You Have the Right To Remain Silent — So Do It
At Dusek Law, we hope that you have reached this page well in advance of any contact with law enforcement. Many individuals do not realize that they cannot be compelled to speak to police without an attorney present. Too often, people believe they can simply explain their situation and prevent criminal charges from being filed. Unfortunately, these individuals typically do more harm than good.
A lawyer can provide the guidance and protection you need when dealing with police. Schedule a consultation at our East Grand Forks office by calling or emailing the firm..
Miranda Rights (sometimes referred to as the Miranda Warning) is named for Ernesto Miranda, the central figure in a landmark U.S. Supreme Court case. Miranda was questioned for two hours following the theft of $8, during which he confessed to kidnapping and rape. During the interrogation, he was never made aware that he could refuse to answer police questions.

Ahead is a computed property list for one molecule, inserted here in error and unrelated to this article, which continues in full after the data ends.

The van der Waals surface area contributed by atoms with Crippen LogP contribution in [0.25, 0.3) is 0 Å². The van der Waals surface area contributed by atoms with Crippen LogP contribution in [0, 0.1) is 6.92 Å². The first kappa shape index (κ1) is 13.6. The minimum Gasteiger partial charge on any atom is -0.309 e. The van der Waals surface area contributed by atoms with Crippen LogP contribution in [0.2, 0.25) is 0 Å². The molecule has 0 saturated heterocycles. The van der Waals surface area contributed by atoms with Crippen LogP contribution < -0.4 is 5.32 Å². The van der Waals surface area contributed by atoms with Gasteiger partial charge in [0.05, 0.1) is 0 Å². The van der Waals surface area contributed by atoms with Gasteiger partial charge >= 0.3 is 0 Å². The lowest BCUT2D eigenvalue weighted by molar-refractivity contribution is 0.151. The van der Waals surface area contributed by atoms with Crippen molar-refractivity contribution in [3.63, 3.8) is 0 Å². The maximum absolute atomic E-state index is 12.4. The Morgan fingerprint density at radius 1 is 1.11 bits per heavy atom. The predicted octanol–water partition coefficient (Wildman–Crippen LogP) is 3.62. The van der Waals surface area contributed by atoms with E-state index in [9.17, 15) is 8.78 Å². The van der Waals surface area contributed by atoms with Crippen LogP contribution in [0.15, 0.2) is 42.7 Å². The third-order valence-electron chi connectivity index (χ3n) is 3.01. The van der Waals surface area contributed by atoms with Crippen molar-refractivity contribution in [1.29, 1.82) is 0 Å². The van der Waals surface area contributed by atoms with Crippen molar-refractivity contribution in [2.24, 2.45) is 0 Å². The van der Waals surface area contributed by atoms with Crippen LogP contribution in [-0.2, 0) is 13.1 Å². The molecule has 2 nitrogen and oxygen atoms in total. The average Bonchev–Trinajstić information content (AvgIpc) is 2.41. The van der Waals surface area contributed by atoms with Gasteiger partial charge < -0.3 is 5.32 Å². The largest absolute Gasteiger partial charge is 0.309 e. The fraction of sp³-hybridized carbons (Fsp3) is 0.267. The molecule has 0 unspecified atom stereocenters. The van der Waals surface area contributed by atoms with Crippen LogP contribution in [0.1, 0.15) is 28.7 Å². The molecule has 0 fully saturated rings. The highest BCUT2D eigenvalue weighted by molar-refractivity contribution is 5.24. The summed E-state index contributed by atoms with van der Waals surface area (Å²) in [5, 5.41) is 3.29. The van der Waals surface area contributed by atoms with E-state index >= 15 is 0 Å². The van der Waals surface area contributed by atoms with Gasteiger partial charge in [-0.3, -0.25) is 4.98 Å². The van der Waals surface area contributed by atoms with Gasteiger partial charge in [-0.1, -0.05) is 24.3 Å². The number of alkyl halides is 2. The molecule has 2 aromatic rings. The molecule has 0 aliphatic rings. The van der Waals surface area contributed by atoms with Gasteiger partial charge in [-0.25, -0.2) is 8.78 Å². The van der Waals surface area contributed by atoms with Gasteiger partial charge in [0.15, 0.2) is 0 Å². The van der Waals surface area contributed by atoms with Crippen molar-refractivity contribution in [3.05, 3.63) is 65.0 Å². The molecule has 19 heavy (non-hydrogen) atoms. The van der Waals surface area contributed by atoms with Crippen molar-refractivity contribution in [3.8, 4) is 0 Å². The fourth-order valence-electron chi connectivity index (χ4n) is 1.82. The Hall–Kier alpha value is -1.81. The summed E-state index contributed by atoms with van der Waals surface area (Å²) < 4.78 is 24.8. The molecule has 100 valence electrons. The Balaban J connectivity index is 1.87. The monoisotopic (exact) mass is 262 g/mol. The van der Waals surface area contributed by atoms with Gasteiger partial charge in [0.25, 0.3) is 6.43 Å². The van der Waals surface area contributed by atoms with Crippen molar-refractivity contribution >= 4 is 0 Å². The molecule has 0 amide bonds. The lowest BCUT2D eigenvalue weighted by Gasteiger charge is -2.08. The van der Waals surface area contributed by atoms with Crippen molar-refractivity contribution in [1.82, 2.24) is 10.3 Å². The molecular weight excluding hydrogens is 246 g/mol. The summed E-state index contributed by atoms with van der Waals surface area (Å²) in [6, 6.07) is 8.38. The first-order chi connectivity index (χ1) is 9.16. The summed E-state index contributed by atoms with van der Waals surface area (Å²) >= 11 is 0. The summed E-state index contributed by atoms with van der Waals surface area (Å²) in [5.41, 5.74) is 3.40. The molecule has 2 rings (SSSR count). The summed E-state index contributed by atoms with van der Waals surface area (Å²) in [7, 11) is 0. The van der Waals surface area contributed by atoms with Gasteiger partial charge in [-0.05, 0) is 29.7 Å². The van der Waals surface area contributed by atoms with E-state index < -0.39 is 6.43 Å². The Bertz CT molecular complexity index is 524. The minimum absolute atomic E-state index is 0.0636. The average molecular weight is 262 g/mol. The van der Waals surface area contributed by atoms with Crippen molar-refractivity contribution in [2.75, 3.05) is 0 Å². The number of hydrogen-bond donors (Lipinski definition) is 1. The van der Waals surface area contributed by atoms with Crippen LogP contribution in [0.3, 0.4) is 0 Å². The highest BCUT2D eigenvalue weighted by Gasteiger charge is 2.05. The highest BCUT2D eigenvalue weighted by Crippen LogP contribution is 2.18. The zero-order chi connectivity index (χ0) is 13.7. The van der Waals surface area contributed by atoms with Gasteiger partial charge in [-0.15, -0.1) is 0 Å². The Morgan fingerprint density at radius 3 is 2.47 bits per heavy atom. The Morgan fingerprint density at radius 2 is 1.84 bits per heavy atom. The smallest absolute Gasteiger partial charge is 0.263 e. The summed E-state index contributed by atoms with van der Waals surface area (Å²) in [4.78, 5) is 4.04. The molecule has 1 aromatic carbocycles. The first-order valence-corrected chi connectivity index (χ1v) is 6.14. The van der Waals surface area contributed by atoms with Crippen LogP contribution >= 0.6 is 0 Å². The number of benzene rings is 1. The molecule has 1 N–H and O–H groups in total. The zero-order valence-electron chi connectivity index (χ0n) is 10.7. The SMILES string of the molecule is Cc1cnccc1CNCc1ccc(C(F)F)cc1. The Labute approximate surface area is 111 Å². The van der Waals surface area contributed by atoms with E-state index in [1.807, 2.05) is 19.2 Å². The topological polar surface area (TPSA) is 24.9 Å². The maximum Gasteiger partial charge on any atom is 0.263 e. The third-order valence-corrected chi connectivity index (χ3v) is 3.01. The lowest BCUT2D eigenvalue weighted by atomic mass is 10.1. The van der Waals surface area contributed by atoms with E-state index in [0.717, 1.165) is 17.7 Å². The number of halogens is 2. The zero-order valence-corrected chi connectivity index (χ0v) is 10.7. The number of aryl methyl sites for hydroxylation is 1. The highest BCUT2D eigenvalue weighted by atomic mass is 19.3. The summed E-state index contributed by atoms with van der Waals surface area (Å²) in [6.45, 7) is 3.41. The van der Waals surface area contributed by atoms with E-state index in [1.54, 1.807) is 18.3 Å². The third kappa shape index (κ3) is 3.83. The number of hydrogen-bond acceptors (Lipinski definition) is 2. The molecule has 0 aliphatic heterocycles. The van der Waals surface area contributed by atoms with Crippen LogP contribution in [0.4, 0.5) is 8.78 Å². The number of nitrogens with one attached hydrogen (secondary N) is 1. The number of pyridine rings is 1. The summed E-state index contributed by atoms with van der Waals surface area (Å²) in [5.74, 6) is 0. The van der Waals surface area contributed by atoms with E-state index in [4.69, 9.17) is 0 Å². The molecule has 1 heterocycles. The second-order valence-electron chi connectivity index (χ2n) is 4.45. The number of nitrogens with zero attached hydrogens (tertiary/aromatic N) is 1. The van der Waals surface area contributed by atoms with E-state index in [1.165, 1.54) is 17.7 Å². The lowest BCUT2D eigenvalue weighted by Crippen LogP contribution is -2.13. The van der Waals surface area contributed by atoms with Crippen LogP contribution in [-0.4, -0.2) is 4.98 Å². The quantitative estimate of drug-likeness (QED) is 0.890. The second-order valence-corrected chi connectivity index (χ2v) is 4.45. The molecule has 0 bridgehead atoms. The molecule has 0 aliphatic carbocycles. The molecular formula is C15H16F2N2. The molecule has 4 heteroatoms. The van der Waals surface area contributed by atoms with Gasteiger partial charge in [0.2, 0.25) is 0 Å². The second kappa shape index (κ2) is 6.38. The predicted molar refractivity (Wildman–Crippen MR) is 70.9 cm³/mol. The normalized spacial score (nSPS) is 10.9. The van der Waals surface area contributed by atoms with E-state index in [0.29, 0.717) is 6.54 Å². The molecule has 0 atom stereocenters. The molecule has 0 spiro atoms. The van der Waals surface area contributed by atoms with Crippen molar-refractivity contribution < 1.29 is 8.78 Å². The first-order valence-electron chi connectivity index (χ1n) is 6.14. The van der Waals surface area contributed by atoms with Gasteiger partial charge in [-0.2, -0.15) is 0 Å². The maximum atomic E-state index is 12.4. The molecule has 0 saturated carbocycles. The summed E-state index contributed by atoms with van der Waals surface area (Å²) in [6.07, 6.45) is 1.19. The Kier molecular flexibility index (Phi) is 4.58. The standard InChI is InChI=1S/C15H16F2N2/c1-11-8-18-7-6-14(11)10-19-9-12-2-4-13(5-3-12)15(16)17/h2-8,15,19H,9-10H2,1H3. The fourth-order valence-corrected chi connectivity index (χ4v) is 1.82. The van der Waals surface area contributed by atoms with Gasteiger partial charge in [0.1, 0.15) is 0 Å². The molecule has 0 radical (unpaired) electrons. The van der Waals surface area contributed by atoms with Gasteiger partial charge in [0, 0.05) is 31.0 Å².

This case established clear direction regarding the reading of the Miranda Rights. These were not new rights, but simply a restatement of the protections offered by the Fifth and Sixth Amendments.
While the recitation of this document alerts individuals to their rights, it serves as more of a protection for law enforcement. Officers can state that an individual was made aware of his or her rights at the earliest onset. The rights outlined in the Miranda Warning are:
- You have the right to remain silent. Anything you say can be used against you in a court of law.
- You have the right to have an attorney present. If you cannot afford an attorney, one will be appointed to you.
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